Optic Sink


Optic Sink Glass Blocks LP

OPTIC SINK conjures memories of the minimalist electronic delivery of SUICIDE or the art-punk vibe of CRASH COURSE IN SCIENCE. “A Silver Key Can Open an Iron Lock, Somewhere” is a cover of Switzerland’s LILIPUT, and connects OPTIC SINK’s sound to the icy pop of Northern Europe. There are elements of austere post-punk which draw parallels to bands like DELTA 5. While most bands are busy attempting to develop an overwhelmingly full sound, OPTIC SINK takes the opposite course and leaves vast expanses of audible space. Pop delivery is tempered with frosty dissociation, all while synthesized noises develop fresh euphonious environments.

Optic Sink A Face in the Crowd / Landscape Shift 7″

This is the new single from OPTIC SINK, a band that takes a very minimalist approach to synth punk and who released their debut album in 2020 through Goner Records.  Side A, “A Face in the Crowd,” reminds me of OMD’s “The New Stone Age” being channeled by the URINALS, while Side B, “Landscape Shift,” could have come straight out of Mute Records in the late ’70s, but not really, because it’s timeless—it actually inhabits a dimension of its own where some transhumans invited you to dance in a club that is a white room floating in the eternal ether of creation. It is really good.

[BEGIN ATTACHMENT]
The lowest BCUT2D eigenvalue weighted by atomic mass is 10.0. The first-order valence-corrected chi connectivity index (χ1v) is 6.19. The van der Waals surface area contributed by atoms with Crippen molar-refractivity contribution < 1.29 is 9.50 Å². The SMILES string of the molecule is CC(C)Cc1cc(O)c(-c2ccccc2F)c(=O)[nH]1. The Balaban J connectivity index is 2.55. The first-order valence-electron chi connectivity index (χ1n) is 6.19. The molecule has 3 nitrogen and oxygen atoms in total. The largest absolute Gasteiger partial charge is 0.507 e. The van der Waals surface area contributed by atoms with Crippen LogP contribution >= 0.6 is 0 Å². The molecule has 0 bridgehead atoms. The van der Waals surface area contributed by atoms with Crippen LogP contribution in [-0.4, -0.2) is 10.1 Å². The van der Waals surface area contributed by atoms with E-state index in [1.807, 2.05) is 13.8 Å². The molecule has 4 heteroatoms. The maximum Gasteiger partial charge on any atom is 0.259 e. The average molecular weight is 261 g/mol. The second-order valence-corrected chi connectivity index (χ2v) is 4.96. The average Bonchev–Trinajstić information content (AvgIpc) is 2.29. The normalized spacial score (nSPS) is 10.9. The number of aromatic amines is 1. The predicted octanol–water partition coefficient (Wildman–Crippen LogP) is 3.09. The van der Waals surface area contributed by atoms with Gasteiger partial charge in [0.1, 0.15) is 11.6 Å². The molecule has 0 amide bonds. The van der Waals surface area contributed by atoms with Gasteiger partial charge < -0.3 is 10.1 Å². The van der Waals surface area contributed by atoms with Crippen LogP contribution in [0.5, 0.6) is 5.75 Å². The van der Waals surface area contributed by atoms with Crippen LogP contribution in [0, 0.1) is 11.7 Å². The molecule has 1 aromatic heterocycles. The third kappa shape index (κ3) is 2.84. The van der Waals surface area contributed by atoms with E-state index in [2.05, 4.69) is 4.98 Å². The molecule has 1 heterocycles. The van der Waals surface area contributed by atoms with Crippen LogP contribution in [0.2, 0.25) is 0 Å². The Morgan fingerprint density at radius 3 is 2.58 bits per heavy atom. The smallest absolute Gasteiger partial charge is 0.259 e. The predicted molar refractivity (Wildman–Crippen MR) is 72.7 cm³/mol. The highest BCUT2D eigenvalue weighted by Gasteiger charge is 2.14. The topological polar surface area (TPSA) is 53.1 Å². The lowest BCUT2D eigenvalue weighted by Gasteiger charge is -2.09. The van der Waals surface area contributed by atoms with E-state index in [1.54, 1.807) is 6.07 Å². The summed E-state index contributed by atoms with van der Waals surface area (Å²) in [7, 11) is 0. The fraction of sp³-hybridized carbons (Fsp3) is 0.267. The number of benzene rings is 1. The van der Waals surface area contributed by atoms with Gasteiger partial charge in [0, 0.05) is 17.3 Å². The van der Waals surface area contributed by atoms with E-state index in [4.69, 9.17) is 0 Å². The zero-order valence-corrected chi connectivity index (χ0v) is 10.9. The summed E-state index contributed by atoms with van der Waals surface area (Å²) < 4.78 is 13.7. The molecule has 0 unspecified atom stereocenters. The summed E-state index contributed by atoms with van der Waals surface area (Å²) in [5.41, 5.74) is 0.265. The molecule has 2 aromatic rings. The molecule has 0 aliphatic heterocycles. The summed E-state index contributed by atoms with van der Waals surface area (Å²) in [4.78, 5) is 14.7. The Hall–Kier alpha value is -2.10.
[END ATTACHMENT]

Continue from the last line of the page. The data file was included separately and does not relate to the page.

Optic Sink Optic Sink LP

OPTIC SINK is the latest project from Natalie Hoffmann of NOTS, giving her an opportunity to explore some of the darker electronic influences that have been brought into that band’s wiry post-punk approach over the course of their last few records. Pairing up with percussionist Ben Bauermeister for this debut LP, Hoffmann creates strobing, analog synth-driven soundscapes guided by early minimal wave and electro-industrial outfits like the NORMAL and CABARET VOLTAIRE, with her detached-yet-commanding delivery of lines like “Can’t survive / You’ll always try” (from “Personified”) and “You can watch yourself / Under glass” (in the social media-as-identity-performance critique “Exhibitionist”) only underscoring the insistently paranoid instrumental pulse. In the year 2020, when the term “dystopian” gets thrown around at seemingly every turn to describe music that in any way reflects the harsh truths of the countless oppressive systems governing our daily realities, this is one record that truly earns that qualifier—if you’re up for it, embrace the void.